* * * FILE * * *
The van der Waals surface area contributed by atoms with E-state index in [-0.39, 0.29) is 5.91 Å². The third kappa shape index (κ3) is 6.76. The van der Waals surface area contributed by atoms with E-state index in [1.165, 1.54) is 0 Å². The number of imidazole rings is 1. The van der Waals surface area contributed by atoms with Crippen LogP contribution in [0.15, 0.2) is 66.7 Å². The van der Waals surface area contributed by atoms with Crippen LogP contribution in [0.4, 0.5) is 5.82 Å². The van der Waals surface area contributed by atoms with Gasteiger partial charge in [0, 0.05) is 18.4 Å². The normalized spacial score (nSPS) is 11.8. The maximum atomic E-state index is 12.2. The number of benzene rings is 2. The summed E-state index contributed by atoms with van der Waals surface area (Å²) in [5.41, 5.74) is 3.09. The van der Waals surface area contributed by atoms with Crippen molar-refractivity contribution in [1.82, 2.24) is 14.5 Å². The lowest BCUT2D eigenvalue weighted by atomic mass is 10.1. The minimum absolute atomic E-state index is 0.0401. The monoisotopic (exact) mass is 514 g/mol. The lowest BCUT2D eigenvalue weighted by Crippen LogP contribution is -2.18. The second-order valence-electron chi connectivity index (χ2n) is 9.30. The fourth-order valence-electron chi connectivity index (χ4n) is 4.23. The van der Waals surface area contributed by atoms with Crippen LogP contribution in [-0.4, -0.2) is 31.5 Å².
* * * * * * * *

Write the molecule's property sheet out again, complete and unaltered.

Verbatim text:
The van der Waals surface area contributed by atoms with E-state index in [-0.39, 0.29) is 5.91 Å². The third kappa shape index (κ3) is 6.76. The van der Waals surface area contributed by atoms with E-state index in [1.165, 1.54) is 0 Å². The number of imidazole rings is 1. The van der Waals surface area contributed by atoms with Crippen LogP contribution in [0.15, 0.2) is 66.7 Å². The van der Waals surface area contributed by atoms with Crippen LogP contribution in [0.4, 0.5) is 5.82 Å². The van der Waals surface area contributed by atoms with Gasteiger partial charge in [0, 0.05) is 18.4 Å². The normalized spacial score (nSPS) is 11.8. The maximum atomic E-state index is 12.2. The number of benzene rings is 2. The summed E-state index contributed by atoms with van der Waals surface area (Å²) in [5.41, 5.74) is 3.09. The van der Waals surface area contributed by atoms with Crippen molar-refractivity contribution in [1.82, 2.24) is 14.5 Å². The lowest BCUT2D eigenvalue weighted by atomic mass is 10.1. The minimum absolute atomic E-state index is 0.0401. The monoisotopic (exact) mass is 514 g/mol. The lowest BCUT2D eigenvalue weighted by Crippen LogP contribution is -2.18. The second-order valence-electron chi connectivity index (χ2n) is 9.30. The fourth-order valence-electron chi connectivity index (χ4n) is 4.23. The van der Waals surface area contributed by atoms with Crippen LogP contribution in [-0.4, -0.2) is 31.5 Å².